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8 ohm cab vs 4ohm cab

Discussion in 'Amps and Cabs [BG]' started by dwm74, Jun 17, 2010.

  1. dwm74


    Nov 8, 2009
    Phoenix, AZ
    I'm currently on the lookout for my first head/cab setup, and like many of us, am a little confused when it comes to ohms and compatibility. (And yes, I have already read the sticky at the top of this section.)

    I ran across a used Genz Benz 4 x 10 cabinet, but it's an 8 ohm cab. Which means any amp I use will be running at the lower wattage 8 ohm setting. Based on what I've learned so far, I would want a 4 ohm cab to get the maximum wattage output from my amp, as most amps list their max wattage for 4 ohms, right?

    Or is there away to change the cab from 8 to 4 ohms?

    Thanks in advance for any helpful advice!
  2. From what I understand, 8 ohms is less power if you're running a 4 ohm head.
  3. BassmanPaul

    BassmanPaul Gold Supporting Member

    Aug 25, 2007
    Toronto Ontario Canada
    There is no way of changing an 8Ω cabinet to 4Ω. You don't necessarily need to get the maximum out of your amp. I think you'll find the GB cabinet will be loud enough for you. If you want more add a second identical cabinet.

  4. devilock76


    May 25, 2009
    I am going to say a comment that will probably insight flaming and what not.

    Unless you are buying a full stack cabinet, read that as 8x10 or 6x10 or any type of massive cabinet that would rarely ever need to be partnered with another cab, buy an 8 ohm.

    Let me explain, I used to have tons of 4 ohm cabs, I mean tons, and always had 2 ohm capable or bi-amped rigs. I was never satisifed with tone or power. I am much happier with my 8 ohm cabs I have now and a 4 ohm capable head. Now granted my more current gear is a step up but let me explain some things that have been my experience.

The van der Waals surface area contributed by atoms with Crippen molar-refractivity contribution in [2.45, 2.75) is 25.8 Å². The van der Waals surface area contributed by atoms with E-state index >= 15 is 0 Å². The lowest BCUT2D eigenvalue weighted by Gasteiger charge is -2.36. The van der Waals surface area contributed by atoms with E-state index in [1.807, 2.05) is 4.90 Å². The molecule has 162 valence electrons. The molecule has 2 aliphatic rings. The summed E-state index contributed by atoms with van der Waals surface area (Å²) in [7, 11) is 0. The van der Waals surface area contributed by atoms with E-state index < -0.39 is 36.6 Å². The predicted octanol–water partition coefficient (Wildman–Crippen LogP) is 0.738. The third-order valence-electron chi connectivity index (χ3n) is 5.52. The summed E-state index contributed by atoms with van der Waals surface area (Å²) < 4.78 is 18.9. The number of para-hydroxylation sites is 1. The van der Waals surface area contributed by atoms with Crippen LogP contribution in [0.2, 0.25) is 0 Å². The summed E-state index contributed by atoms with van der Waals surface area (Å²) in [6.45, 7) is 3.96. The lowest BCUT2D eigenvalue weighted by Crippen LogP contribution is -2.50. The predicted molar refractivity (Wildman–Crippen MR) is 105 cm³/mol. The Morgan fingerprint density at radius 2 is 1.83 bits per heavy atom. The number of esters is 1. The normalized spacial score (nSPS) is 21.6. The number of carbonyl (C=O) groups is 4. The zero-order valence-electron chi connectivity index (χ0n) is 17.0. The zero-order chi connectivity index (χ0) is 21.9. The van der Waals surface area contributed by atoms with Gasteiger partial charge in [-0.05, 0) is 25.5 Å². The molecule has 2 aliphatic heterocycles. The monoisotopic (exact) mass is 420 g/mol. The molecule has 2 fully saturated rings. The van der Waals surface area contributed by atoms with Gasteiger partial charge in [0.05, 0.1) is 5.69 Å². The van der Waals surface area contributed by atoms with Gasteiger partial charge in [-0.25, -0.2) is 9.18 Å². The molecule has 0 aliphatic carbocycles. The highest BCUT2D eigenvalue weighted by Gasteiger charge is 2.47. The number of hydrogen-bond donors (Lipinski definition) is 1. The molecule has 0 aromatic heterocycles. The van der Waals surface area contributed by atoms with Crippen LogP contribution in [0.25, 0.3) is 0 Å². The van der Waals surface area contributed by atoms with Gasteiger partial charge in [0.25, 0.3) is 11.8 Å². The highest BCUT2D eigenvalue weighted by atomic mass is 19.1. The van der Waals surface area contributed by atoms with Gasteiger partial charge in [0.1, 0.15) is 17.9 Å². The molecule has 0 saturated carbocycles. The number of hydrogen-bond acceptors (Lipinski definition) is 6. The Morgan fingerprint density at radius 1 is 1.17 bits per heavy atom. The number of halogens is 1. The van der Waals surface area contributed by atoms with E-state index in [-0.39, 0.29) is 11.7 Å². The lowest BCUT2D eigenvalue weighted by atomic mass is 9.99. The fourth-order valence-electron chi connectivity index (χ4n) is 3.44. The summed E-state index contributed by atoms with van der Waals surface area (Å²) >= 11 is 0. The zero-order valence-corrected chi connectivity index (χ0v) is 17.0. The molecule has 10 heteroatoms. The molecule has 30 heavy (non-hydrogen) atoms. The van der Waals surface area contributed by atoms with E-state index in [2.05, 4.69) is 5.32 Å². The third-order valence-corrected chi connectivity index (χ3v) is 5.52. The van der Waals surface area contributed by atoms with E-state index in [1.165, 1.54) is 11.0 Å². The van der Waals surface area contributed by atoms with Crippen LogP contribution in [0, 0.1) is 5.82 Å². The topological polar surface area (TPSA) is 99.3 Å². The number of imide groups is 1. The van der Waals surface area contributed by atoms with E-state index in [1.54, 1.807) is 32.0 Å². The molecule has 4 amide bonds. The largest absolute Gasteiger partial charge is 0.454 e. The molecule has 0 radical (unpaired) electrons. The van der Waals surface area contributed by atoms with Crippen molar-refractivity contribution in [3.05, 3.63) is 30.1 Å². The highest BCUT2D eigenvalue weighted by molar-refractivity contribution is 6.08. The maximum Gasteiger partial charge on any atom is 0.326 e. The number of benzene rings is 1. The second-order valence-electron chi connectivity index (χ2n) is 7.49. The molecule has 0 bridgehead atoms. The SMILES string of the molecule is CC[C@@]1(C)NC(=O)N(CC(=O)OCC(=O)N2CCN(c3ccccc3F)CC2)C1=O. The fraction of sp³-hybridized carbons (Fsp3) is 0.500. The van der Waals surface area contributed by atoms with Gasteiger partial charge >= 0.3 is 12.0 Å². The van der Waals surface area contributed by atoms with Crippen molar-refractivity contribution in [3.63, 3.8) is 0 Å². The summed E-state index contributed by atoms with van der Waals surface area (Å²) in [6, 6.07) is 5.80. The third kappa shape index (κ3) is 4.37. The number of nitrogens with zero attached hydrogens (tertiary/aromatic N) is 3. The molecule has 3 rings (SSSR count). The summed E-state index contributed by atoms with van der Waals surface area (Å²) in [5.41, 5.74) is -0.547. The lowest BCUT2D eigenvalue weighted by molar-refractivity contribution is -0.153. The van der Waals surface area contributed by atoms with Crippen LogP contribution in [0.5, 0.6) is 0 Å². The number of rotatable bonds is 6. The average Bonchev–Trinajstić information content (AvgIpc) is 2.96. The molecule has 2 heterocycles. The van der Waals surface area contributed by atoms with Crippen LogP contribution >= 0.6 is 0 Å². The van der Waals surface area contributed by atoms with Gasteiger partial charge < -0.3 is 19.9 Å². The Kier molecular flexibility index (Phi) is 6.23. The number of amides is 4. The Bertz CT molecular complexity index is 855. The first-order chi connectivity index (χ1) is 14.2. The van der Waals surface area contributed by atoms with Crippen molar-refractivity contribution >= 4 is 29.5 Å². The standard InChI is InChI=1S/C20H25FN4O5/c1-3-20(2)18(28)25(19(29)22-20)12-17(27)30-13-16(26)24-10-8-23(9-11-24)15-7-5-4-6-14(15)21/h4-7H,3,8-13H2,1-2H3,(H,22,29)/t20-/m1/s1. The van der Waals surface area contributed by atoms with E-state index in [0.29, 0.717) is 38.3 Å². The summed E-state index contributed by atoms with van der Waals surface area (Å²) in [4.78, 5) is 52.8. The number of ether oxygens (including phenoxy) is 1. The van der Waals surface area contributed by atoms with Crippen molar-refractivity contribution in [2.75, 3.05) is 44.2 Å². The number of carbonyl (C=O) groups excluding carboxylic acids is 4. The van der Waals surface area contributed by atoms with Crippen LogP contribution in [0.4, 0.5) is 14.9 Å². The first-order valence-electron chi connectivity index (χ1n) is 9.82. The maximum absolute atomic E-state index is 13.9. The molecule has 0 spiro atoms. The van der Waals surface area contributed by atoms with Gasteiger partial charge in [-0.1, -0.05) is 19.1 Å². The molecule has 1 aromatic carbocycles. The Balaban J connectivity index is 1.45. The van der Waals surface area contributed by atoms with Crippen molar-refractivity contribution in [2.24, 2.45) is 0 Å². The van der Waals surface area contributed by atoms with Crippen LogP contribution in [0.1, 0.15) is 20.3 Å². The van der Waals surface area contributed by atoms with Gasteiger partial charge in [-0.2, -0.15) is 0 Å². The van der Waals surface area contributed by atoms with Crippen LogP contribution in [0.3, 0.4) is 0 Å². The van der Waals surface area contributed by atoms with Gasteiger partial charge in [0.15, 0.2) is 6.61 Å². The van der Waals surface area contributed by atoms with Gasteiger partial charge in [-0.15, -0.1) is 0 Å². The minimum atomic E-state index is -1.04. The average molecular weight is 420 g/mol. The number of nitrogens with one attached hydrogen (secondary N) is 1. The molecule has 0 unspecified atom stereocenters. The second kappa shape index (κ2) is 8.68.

1. 8 ohm cabs feel louder than the similar 4 ohm cab against the same head. Don't ask me to quantify it, because I can't, it makes no sense to me, it is counter to all logic to me in how these things should work, but hands down I have found 8 ohm cabs just have more punch and kick than 4ohm cabs. A gross generalization and I am sure others will flame this, just my experience.

    Now for more logical all could agree with points.

    2. 8 ohm cabs have more options. Why, because there are way more heads out there that are 4 ohm capable than 2 ohm capable or bi-amapable (even a word) at all levels of price point. Also far more combos that take extension speakers can do so with an 8 ohm vs a 4 ohm. With 8 ohm cabs you just seem to have more options with your setup.

    3. No matter how capable a head may be, and stated that it can run 2 ohms, at 2 ohms these heads just seem to run out of juice quick, have MAJOR power draw from the circuit, get way hotter, etc etc. I don't like running at 2 ohm any more, period. I don't think it is a good idea. Again personal experience. And here is another one. All of the 2 ohm capable heads I have played, owned, and demod, seemed to have less punch at 4 ohms than heads that were only 4 ohm capable at the same or better wattage for the 2 ohm head.